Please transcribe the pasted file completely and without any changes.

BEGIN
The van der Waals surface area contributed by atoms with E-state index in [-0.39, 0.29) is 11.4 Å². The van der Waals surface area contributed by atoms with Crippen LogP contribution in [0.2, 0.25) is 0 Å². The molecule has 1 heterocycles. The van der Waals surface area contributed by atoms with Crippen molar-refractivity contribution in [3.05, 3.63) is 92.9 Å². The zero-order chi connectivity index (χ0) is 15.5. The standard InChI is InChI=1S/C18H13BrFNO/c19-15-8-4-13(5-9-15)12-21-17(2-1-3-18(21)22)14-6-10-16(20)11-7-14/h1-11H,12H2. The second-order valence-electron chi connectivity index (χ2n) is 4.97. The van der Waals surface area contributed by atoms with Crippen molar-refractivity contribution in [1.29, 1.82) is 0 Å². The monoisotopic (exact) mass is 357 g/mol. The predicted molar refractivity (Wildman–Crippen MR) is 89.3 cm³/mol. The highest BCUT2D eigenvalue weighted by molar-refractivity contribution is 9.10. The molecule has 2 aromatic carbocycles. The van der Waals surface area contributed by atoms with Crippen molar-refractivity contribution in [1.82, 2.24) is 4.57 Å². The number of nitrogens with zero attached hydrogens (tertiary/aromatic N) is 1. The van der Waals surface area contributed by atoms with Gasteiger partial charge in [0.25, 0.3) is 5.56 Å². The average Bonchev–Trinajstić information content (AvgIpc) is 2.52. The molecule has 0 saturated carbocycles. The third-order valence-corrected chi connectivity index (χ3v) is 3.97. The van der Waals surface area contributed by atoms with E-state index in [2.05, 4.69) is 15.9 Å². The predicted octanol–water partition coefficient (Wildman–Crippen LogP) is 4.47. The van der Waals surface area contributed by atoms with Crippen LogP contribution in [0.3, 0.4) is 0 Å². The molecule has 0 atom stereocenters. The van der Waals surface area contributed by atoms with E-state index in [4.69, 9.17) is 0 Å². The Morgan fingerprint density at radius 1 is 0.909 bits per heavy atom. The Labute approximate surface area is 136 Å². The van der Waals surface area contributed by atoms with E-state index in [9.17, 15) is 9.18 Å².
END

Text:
The van der Waals surface area contributed by atoms with E-state index in [-0.39, 0.29) is 11.4 Å². The van der Waals surface area contributed by atoms with Crippen LogP contribution in [0.2, 0.25) is 0 Å². The molecule has 1 heterocycles. The van der Waals surface area contributed by atoms with Crippen molar-refractivity contribution in [3.05, 3.63) is 92.9 Å². The zero-order chi connectivity index (χ0) is 15.5. The standard InChI is InChI=1S/C18H13BrFNO/c19-15-8-4-13(5-9-15)12-21-17(2-1-3-18(21)22)14-6-10-16(20)11-7-14/h1-11H,12H2. The second-order valence-electron chi connectivity index (χ2n) is 4.97. The van der Waals surface area contributed by atoms with Crippen molar-refractivity contribution in [1.29, 1.82) is 0 Å². The monoisotopic (exact) mass is 357 g/mol. The predicted molar refractivity (Wildman–Crippen MR) is 89.3 cm³/mol. The highest BCUT2D eigenvalue weighted by molar-refractivity contribution is 9.10. The molecule has 2 aromatic carbocycles. The van der Waals surface area contributed by atoms with Crippen molar-refractivity contribution in [1.82, 2.24) is 4.57 Å². The number of nitrogens with zero attached hydrogens (tertiary/aromatic N) is 1. The van der Waals surface area contributed by atoms with Gasteiger partial charge in [0.25, 0.3) is 5.56 Å². The average Bonchev–Trinajstić information content (AvgIpc) is 2.52. The molecule has 0 saturated carbocycles. The third-order valence-corrected chi connectivity index (χ3v) is 3.97. The van der Waals surface area contributed by atoms with E-state index in [2.05, 4.69) is 15.9 Å². The predicted octanol–water partition coefficient (Wildman–Crippen LogP) is 4.47. The van der Waals surface area contributed by atoms with Crippen LogP contribution in [0.3, 0.4) is 0 Å². The molecule has 0 atom stereocenters. The van der Waals surface area contributed by atoms with E-state index in [4.69, 9.17) is 0 Å². The Morgan fingerprint density at radius 1 is 0.909 bits per heavy atom. The Labute approximate surface area is 136 Å². The van der Waals surface area contributed by atoms with E-state index in [9.17, 15) is 9.18 Å².